Turn away if you’re looking for a book about the rock maverick Ian Dury; this is a book about science.
Its author, Zoe Cormier, is part of a group called Guerilla Science which aims to make science “amazing and inspiring” in much the same way that maths teachers use betting odds and gambling jargon to enliven an otherwise dull lesson.
Cormier does try very hard in investigating “the science of hedonism and the hedonism of science”, peppering the text with facts that rarely make it into the school curriculum. Yet despite that, there is, I’m afraid, still the whiff of textbook about it.
Along the way, it is possible to be entertained. Nuggets include the fact that, although most of us make do with two, third nipples can be found anywhere on the human body, including the foot; and that when mating, the deep-sea squid covers most of the female in sperm, which then burrows into her body.
When it comes to drugs, however, Cormier has all the familiar facts and fables without really making us feel that we have learnt anything new. Only when she tells us of her own personal experience with a drug she was prescribed for her epilepsy which, she says, destroyed her happiness and her health – “I woke up with limbs made of concrete” – does the book come alive.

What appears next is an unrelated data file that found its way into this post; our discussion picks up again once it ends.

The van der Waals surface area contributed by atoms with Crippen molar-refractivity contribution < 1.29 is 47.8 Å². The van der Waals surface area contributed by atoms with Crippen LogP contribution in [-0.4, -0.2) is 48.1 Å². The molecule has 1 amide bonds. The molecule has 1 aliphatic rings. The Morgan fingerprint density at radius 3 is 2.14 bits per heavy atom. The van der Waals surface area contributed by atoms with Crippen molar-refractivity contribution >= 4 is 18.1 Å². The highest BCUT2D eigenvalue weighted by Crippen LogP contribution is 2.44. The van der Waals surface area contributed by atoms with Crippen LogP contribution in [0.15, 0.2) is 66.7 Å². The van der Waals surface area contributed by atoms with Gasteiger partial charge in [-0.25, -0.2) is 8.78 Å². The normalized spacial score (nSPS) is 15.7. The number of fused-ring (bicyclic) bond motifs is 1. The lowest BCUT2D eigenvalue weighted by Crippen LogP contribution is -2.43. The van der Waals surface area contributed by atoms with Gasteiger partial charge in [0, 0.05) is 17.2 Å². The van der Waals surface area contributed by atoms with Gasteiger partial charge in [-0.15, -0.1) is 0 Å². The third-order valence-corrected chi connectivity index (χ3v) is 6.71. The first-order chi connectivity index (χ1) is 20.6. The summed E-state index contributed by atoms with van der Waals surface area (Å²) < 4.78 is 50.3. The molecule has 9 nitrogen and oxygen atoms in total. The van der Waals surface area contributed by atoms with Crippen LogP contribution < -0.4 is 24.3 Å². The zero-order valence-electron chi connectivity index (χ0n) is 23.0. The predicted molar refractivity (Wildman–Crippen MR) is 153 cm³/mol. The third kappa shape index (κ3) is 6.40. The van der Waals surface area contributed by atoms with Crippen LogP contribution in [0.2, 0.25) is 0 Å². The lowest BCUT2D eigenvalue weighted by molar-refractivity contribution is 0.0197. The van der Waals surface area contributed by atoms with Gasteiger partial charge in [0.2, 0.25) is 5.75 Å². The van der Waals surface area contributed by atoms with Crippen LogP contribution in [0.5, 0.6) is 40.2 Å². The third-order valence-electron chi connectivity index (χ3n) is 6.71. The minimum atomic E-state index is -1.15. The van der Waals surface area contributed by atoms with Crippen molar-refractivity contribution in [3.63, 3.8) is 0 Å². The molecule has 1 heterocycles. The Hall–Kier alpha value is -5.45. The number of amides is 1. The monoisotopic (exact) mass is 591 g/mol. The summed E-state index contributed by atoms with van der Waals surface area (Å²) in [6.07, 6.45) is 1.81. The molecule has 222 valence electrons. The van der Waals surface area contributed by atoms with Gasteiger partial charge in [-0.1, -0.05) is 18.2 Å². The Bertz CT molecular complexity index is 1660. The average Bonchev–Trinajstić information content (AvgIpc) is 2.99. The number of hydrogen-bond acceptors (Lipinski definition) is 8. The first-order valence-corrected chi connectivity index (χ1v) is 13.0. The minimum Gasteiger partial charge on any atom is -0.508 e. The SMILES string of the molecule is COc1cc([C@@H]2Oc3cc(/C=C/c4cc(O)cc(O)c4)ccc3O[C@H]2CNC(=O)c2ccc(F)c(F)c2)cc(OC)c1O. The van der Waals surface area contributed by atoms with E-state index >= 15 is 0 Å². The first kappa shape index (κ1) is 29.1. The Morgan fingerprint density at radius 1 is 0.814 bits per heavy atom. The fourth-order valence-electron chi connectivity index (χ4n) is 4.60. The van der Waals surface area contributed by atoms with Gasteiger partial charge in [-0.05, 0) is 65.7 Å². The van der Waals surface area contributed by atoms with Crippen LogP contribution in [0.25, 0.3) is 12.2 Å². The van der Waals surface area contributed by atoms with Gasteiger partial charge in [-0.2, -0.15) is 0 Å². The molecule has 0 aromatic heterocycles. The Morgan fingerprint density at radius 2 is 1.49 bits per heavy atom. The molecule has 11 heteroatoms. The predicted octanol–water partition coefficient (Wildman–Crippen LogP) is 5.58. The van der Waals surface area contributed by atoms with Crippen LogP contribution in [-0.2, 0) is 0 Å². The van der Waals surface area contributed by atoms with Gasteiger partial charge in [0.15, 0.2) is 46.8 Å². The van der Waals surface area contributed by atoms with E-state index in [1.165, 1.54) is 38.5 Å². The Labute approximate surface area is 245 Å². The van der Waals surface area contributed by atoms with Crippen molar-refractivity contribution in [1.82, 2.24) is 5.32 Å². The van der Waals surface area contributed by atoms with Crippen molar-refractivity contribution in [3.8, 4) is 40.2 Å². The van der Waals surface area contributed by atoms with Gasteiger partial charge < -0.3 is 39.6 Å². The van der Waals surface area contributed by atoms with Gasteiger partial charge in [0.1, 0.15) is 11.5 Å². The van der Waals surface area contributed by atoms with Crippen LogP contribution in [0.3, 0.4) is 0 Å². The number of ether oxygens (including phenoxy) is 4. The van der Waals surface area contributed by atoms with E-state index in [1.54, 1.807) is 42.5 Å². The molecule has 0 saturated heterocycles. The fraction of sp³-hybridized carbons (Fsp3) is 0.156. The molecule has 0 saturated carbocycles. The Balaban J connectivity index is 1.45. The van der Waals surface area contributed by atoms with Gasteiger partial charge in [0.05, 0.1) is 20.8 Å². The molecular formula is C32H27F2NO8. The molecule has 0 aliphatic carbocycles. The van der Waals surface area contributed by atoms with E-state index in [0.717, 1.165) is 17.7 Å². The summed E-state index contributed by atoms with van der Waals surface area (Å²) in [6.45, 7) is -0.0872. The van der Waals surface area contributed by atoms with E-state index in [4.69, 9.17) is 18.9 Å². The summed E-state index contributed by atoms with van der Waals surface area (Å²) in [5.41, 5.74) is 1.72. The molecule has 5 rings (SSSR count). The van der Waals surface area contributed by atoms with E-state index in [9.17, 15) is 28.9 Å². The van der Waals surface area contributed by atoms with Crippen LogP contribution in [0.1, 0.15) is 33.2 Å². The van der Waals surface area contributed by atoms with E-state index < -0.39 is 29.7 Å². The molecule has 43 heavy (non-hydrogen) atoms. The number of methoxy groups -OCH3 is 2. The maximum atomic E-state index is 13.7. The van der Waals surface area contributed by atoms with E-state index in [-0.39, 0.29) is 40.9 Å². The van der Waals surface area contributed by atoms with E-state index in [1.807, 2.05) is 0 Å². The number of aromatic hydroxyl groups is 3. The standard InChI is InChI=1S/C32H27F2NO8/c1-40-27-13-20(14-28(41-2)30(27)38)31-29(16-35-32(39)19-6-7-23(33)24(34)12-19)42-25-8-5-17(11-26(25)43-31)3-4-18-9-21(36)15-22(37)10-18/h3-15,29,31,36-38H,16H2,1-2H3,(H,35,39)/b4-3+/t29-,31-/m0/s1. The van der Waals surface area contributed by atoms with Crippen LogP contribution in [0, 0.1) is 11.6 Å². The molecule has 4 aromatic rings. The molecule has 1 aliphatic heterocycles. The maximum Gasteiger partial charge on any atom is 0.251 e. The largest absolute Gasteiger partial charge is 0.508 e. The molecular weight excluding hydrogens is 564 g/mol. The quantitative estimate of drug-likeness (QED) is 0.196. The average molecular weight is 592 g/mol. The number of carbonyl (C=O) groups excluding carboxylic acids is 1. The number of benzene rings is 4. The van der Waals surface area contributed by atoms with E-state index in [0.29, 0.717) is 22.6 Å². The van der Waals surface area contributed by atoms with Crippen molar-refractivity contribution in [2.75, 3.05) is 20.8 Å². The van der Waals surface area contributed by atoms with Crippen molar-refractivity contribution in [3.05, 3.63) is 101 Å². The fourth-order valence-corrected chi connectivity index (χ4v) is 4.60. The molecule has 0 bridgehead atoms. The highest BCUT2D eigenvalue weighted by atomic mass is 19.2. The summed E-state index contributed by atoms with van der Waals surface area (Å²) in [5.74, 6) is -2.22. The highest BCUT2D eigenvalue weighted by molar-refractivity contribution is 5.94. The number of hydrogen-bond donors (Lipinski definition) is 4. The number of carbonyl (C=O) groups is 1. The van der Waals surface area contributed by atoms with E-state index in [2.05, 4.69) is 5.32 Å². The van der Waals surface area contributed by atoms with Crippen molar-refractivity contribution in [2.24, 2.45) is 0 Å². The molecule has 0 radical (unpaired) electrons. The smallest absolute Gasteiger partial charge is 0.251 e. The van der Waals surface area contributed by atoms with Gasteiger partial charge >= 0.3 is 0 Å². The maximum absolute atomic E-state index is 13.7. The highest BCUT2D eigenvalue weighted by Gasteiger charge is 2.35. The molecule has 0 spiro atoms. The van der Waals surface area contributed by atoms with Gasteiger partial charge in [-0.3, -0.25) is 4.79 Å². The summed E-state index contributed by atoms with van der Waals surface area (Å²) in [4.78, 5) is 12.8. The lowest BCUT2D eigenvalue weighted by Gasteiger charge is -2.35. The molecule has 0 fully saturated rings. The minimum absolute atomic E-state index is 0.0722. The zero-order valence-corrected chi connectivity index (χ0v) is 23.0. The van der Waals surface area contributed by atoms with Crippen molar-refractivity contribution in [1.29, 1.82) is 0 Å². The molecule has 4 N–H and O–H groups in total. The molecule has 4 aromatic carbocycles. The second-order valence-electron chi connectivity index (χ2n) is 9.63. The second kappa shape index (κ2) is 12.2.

All this sensual self-indulgence, as she calls it, comes together in music, where Cormier’s somewhat laboured prose (“jazz musicians were notoriously enamoured with opiates”) again fails to enliven what should be a fascinating topic. In one wild surmise she seems almost to be sending herself up by suggesting that hominids first started to walk upright because of a desire to dance. Really?
But again here, it’s the personal stories that keep us entertained. At a rock concert she hands out balloons emblazoned with the words “Free Bass” to punters who then discover that the balloons vibrate in time with the music.
In her conclusion, Cormier asks if there is any biological root that unites sex, drugs and music and knocks us back down by concluding there probably isn’t one.
Sadly, revealing that these hedonistic desires are universal and powerful doesn’t make for a satisfying ending. Certainly not as telling or as insightful as Mr Dury’s thoughts on the matter: “Sex and drugs and rock and roll is all my brain and body need, sex and drugs and rock and roll are very good indeed.”